It’s been an unreal season for the Bruins. I sincerely doubt there were many who predicted that this team would get to the Cup Final, let alone be one win away from hoisting sports’ most revered trophy in 2011. Even at the beginning of the postseason naysayers from within and without regarded the B’s as an also-ran.
This analyst admittedly was one of the many whose enthusiasm for the Bruins’ chances was tempered by honest acceptance of their many flaws and perceived understanding of their limited chances. How wrong we all were. Oft-maligned coach, Claude Julien, steered his team through the gales of the season and playoffs and is now one step, one win, perhaps one bounce of the puck away from the Stanley Cup –truly a remarkable accomplishment.
Game seven is upon us, folks. Bruins’ and hockey fans in general are going to be witness to a rare treat – a winner-take-all match tonight in Vancouver, the fifteenth such game in Stanley Cup Finals history. I suggest that you pull up a chair, grab a beer and enjoy. All the numbers, all the breakdowns, all the factoids mean nothing. The Bruins and Canucks meet in one game to determine the outcome of a season of effort. It should be a clash for the ages. I can’t wait.
I, at last, believe in the Bruins.
Monday, June 13, 2011
The Stanley Cup will be at the rink, ready to be delivered to the waiting hands of Henrik Sedin should the Vancouver Canucks finish off the Bruins Monday night in Boston. The Cup, a shining representation of the talent, commitment and heart evinced by NHL champions through the years would then belong to the ‘Nucks and their exceedingly skilled club. Unfortunately, this analyst will feel no admiration for these would-be champions. Their pinnacle accomplishment will be forever marred by their pathetic and contemptuous attitudes and actions. Even prima donnas around the world will ridicule the unbelievably pitiful manner with which these purported champions displayed their character on and off the ice in this Stanley Cup Postseason.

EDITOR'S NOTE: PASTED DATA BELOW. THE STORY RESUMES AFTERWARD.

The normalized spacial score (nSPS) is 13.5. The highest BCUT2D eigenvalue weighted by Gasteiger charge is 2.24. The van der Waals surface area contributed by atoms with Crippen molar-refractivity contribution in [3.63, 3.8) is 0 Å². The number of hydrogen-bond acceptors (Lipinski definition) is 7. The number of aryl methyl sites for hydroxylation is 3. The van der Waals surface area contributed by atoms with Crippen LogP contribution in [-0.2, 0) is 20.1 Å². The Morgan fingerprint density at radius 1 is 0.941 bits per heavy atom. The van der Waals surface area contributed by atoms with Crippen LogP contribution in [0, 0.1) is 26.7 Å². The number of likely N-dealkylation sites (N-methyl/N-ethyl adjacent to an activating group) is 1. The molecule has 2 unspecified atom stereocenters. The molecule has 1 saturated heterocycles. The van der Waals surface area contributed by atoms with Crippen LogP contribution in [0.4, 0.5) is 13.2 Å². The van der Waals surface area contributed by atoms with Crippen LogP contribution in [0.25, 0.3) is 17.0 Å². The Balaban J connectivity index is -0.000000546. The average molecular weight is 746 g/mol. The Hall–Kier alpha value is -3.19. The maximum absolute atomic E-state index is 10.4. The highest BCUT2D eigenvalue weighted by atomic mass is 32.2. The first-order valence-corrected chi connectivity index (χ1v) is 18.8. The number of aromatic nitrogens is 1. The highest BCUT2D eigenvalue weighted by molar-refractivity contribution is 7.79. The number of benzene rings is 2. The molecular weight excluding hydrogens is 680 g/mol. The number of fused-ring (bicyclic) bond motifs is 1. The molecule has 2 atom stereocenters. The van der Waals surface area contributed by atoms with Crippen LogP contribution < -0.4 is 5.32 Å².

There are those who will scoff at my disdain for the Canucks and ask “My, what sour grapes are these?” However partisan my opinion sounds, I can only assure that it is not. Those who have heard my labored rants on-air recognize my contempt for diving, feigning injury and the entire filthy rainbow of “gamesmanship”. If the Bruins I have loved since I was a mite decided it was in their best interests to become the most successful American divers since Greg Louganis, I would reject them as readily as I reject the Canucks – please do not doubt that. Unfortunately, the spectre of “gamesmanship” hangs over hockey like the Sword of Damocles, and I cringe as the meager threads preventing what would be (to me) the doom of the game I love appear at risk of snapping.
Now, just because I am calling out the diving and faking in the potential champs, doesn’t mean I haven’t found it elsewhere… at this point it has become a nearly ubiquitous practice among some teams, and worming its way into the hearts of others. Earlier this postseason, as Boston fans will no doubt recall, there were several egregious examples of it during the series with Montreal, as the talented but ill-mannered P.K. Subban unleashed some of the most heinous flops since Spider-Man the musical. A simple Youtube search yielded excellent if atrocious results, with Mike Ribero’s infamous “Flailing Mary” moment in the ’04 playoffs leading the way. Even Hub of Hockey favorite Brad Marchand is visibly guilty with two obvious embellishments this postseason (both of which were called).